This year’s catalogue was curated by wine critic Michael Fridjhon, Singita wine buyer and wine judge François Rautenbach, and Cathy van Zyl, MW. Rautenbach, who is also a regular buyer at the auction, commented on the new format: “Overall, the entire auction is more tightly focused, more business orientated and considerate of the buyers. Importantly, it represents the product on a better platform than ever before. The venue raised the game and changed the conversation, the superb auctioneer was really focused and fun but extremely professional. Overall, considering the state of the economy, the auction achieved brilliant results.”
The Cape Fine & Rare Wine Auction is valued as a destination auction and Stellenbosch was a fitting host to its bidders this year. Over the course of two days, the auction treated its buyers to an elegant affair at the Rupert Museum, an exclusive exhibition space for acclaimed African contemporary artists. On Friday 18 October, producers showcased their various vinous treasures to potential auction buyers – familiarity is key. Saturday’s proceedings commenced early with Kanonkop Paul Sauer 1995 setting the tone as the opening lot.
Since its inception in 1975, the auction has supported philanthropic initiatives in the Cape winelands through its network of bidders and patrons. It was heart-warming to once again experience the generosity of buyers who managed to raise more than R223 000 for this year’s beneficiary, sp(i)eel. sp(i)eel’s recent projects include arts therapy sessions to children in schools who may struggle with social, emotional and behavioural difficulties.
Under the knowledgeable guidance and sharp wit of Michael Fridjhon, buyers were treated to truly exceptional international and local lots.
Marlize Swanepoel, managing director of sp(i)eel was delighted at the result: “We call ourselves a collective because we believe that the healing and change we seek for those communities impacted by trauma can only happen in partnerships. Our partnership with the Cape Fine & Rare Wine Auction strengthens the safety net we aim to create for children and their families in the Cape winelands. It brings us closer to our ultimate goal of resilient communities that can enable its children to thrive.”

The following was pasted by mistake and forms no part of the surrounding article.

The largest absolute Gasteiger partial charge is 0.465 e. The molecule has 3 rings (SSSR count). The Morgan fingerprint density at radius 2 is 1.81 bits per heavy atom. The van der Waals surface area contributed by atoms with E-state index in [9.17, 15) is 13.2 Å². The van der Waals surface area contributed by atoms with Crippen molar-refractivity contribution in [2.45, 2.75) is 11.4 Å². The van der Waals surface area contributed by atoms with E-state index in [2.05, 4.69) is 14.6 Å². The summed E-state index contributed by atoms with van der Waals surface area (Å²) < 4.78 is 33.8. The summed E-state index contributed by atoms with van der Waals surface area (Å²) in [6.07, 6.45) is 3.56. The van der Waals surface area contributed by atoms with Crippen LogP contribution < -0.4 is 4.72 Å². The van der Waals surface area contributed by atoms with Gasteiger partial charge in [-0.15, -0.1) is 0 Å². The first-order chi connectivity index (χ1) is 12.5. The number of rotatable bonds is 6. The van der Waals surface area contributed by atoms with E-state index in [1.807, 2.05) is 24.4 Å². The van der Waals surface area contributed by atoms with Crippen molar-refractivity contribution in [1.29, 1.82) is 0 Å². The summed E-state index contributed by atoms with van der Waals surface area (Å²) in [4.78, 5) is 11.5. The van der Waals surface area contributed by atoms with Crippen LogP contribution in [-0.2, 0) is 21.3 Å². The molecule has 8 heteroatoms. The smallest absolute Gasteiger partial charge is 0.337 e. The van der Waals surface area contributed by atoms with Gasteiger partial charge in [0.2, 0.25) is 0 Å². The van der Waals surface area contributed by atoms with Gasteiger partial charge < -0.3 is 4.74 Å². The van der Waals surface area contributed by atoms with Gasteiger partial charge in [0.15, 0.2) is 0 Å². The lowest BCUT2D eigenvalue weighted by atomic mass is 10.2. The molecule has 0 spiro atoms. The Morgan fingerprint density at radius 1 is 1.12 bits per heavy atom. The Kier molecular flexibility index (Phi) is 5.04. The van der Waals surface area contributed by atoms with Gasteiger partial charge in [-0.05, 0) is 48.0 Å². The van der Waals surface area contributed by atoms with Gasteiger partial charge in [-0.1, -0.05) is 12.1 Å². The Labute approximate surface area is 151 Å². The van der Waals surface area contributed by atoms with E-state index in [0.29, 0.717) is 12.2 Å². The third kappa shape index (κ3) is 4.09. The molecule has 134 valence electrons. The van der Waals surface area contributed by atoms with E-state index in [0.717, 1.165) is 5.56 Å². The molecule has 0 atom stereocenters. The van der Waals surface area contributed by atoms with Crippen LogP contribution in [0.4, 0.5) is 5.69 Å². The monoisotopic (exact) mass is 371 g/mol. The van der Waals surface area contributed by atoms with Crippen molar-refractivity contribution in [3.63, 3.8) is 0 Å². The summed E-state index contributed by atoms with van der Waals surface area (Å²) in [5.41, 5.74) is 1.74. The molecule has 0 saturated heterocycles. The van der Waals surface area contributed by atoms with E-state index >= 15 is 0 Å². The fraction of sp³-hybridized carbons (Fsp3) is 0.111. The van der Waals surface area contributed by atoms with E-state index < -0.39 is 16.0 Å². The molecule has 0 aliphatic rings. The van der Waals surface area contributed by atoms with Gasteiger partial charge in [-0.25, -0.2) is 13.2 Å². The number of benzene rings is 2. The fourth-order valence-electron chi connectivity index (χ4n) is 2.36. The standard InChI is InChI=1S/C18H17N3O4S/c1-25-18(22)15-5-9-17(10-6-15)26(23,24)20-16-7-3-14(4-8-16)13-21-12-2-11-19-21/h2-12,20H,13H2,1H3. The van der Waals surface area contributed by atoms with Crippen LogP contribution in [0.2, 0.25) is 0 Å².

Kay Nash, CEO of Libertas Vineyards and Estates, thanked bidders and donors for contributing to the auction in such a phenomenal way. “Through our partnership with Christie’s, and with the constant feedback from international wine writers and critics, we are aware of the incredibly favourable global reputation of South African wines. With a collective drive from its winemakers to present the world with high quality wines, South Africa has triggered the imagination of wine collectors who appreciate the extreme value proposition of its wines. We are incredibly proud to be able to offer a platform where collectors can actively capitalise on this prestige by securing investments for their cellars.”
Foley, only the fifth auctioneer to take up the gavel since the inception of the auction in 1975, adequately captured this global passion for South African wines: “It was an amazing experience. There was so much energy in the room. The wines from South Africa are beautiful. I came here expecting the Cabernet Sauvignons to be beautiful, which they were, but the Shiraz and Chenin Blanc shocked me with their amazing quality. You can tell that South African winemakers have a real passion for their product. Today was a piece of theatre, the wines were the actors – and the buyers got them!”
*All figures above are unaudited and exclude VAT.